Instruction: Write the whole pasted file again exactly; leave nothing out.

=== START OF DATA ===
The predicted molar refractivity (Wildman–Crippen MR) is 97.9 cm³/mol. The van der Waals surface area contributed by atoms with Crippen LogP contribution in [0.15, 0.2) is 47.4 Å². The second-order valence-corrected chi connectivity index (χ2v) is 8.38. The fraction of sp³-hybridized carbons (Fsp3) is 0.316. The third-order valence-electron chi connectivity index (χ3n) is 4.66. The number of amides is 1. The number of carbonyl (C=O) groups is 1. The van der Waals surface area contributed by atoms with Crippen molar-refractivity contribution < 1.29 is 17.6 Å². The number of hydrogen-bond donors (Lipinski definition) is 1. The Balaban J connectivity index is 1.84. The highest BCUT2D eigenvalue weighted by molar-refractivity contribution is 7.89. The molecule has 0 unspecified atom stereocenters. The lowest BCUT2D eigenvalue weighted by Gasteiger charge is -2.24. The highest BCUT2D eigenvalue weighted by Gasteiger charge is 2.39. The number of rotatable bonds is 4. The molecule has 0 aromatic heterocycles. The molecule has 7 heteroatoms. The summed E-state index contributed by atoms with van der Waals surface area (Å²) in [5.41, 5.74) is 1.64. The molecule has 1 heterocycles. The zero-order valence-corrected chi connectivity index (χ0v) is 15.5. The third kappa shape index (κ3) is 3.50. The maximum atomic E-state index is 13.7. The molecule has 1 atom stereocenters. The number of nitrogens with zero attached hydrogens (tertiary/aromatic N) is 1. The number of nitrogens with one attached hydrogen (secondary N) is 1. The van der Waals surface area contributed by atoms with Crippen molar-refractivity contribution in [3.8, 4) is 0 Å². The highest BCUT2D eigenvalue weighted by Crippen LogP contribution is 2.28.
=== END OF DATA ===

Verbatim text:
The predicted molar refractivity (Wildman–Crippen MR) is 97.9 cm³/mol. The van der Waals surface area contributed by atoms with Crippen LogP contribution in [0.15, 0.2) is 47.4 Å². The second-order valence-corrected chi connectivity index (χ2v) is 8.38. The fraction of sp³-hybridized carbons (Fsp3) is 0.316. The third-order valence-electron chi connectivity index (χ3n) is 4.66. The number of amides is 1. The number of carbonyl (C=O) groups is 1. The van der Waals surface area contributed by atoms with Crippen molar-refractivity contribution < 1.29 is 17.6 Å². The number of hydrogen-bond donors (Lipinski definition) is 1. The Balaban J connectivity index is 1.84. The highest BCUT2D eigenvalue weighted by molar-refractivity contribution is 7.89. The molecule has 0 unspecified atom stereocenters. The lowest BCUT2D eigenvalue weighted by Gasteiger charge is -2.24. The highest BCUT2D eigenvalue weighted by Gasteiger charge is 2.39. The number of rotatable bonds is 4. The molecule has 0 aromatic heterocycles. The molecule has 7 heteroatoms. The summed E-state index contributed by atoms with van der Waals surface area (Å²) in [5.41, 5.74) is 1.64. The molecule has 1 heterocycles. The zero-order valence-corrected chi connectivity index (χ0v) is 15.5. The third kappa shape index (κ3) is 3.50. The maximum atomic E-state index is 13.7. The molecule has 1 atom stereocenters. The number of nitrogens with zero attached hydrogens (tertiary/aromatic N) is 1. The number of nitrogens with one attached hydrogen (secondary N) is 1. The van der Waals surface area contributed by atoms with Crippen molar-refractivity contribution in [3.8, 4) is 0 Å². The highest BCUT2D eigenvalue weighted by Crippen LogP contribution is 2.28.